A Harlem teen-ager's eyes tell the story. As he recalls his feelings last year toward school -- toward life in general -- his gaze locks on the ground. He was truant all year. ``I was playing around,'' he says. ``Playing around'' in Harlem can be a code word for many things, some life-endangering. His taciturn admission is nearly drowned out by normal, school lunch-hour sounds.
``What has Cities in Schools meant to you?'' the boy is asked.
His manner changes. For the first time, his eyes meet the interviewer's.
``I'm more confident in myself,'' he says, no longer taciturn. ``I want to pass.''
The boy was an ``at risk'' student -- at risk of becoming a chronic truant or a dropout.
A million young people in the United States, for a variety of reasons, have abandoned -- some would say have been abandoned by -- the education process.
The school dropout problem isn't new, but it has been in the spotlight recently because of the national focus on education reform. The efforts of Cities in Schools (CIS) predates the current focus by 20 years.
The program started with a few makeshift ``street academies'' in New York City's more burdened neighborhoods. Juvenile drug abuse was of particular concern to its founders, members of a small religious group called ``Young Life.''
Since then, the concern has broadened, and CIS has opened 50 programs in 15 cities. As national vice-president Douglas Johnston explains, these programs share a common basis, yet take unique forms -- ``like snowflakes.''
The common basis is what Dr. Johnston calls ``a holistic approach . . . brokering all the right services to the kids, to help build their self-esteem.''
A staff member in Texas, where programs in seven school districts reach 8,000 youngsters, elaborates: ``When a kid is not performing in the classroom,'' says Angela Smith, assistant to Texas' executive director, ``something somewhere else in his life is going wrong.''
From Harlem to Appalachia to Houston, then, the program marshals resources that can include personal counselors, social agencies, clergy, volunteer groups from the Boys' Clubs to the Junior League, municipal resources such as recreation facilities and specialists, medical centers, and job trainers.
CIS staff members, with backgrounds in education or social work, foster communication among parents, teachers, and young people. Staffers closely watch a student's progress. Follow-up is immediate, they say, if grades drop or there is absenteeism.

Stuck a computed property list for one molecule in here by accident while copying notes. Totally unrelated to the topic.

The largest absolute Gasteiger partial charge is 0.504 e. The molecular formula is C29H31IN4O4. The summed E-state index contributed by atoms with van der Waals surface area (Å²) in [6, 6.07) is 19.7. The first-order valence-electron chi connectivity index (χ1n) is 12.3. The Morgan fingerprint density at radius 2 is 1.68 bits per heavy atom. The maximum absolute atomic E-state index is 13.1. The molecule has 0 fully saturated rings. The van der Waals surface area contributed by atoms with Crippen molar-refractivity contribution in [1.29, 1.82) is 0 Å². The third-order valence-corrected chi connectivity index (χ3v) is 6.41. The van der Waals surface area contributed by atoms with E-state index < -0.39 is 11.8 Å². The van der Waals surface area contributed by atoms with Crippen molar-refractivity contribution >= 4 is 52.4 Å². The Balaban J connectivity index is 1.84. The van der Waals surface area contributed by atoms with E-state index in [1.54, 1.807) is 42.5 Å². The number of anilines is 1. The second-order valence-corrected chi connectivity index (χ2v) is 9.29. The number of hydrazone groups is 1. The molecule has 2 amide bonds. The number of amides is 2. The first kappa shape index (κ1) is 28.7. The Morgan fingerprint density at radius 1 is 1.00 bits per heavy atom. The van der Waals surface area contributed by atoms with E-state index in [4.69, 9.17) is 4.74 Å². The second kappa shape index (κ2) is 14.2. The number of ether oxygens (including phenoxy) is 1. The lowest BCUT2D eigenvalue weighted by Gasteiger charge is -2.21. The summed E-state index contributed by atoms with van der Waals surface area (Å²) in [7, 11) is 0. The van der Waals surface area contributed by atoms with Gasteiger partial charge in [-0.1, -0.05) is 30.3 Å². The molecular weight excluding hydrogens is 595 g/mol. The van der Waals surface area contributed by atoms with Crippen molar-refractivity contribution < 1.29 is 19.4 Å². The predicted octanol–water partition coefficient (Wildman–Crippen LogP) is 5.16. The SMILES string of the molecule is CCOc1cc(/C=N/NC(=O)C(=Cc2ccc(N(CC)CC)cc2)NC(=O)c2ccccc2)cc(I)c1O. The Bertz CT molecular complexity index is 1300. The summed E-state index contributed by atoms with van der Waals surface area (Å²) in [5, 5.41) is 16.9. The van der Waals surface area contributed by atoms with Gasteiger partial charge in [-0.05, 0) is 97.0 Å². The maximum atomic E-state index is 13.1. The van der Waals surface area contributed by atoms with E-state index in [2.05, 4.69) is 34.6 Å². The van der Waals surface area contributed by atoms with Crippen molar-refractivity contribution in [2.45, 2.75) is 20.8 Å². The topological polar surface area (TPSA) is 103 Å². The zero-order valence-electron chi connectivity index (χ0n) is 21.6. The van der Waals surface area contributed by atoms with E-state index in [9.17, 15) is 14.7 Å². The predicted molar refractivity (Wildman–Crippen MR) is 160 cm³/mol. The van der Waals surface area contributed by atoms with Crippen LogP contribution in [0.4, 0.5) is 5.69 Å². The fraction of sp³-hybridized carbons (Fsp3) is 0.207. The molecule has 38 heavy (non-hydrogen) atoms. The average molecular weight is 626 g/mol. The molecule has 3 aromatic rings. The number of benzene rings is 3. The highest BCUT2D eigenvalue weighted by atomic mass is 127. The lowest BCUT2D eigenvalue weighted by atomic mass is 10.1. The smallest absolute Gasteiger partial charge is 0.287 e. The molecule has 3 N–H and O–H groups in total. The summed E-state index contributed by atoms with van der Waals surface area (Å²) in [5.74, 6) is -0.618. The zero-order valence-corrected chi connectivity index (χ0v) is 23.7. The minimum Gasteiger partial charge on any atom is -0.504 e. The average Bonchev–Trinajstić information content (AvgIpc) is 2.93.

The organization's cumulative strength, says Johnston, is that each pro-gram ``is small enough to be personal'' in milieus that are often impersonal. The administrator hints, moreover, that ``we may be on the cutting edge of a holistic approach to a lot of things.'' The holistic model, he suggests, could also serve other vulnerable populations, such as the elderly.
CIS has managed to weather 20 years of marked sociopolitical change. Its advocates have ranged from Rosalynn Carter to Attorney General Edwin Meese to Mary Hatwood Futrell, president of the National Education Association. Douglas Johnston acknowledges that the program has had ``a tortuous and somewhat circuitous history.''
``It was almost gone five times, and we fought back six,'' says Robert Baldwin, CIS national chairman and longtime stalwart, who is with the investment banking firm Morgan Stanley. The greatest test, he says, came in 1981, when early Reagan administration funding cuts nearly caused the organization's demise.
In response, program administrators adapted. They redesigned CIS's financial structure so that the programs would depend mainly on local private and government funds. The Reagan administration, in turn, has since taken the unusual step of awarding CIS multi-million dollar grants from four federal departments: Justice, Labor, Education, and Health and Human Services.
The true measure of a program is not eloquence and grit at the top, however, but real triumphs in the field.
Terry Davis is a CIS caseworker who was largely responsible for bringing the Harlem teen-ager interviewed above back to school. Her colleagues say Ms. Davis often spends her weekends escorting students, plus their siblings and friends, on various excursions.
Directed by Dr. Alyce Hill, the Harlem program is considered by the national officers as one of CIS's most successful. It serves 1,800 students in 16 district schools.
With the dedication apparent at all levels, from Terry Davis to Robert Baldwin, Cities in Schools may well prove Plutarch's notion that ``the wildest colts make the best horses.''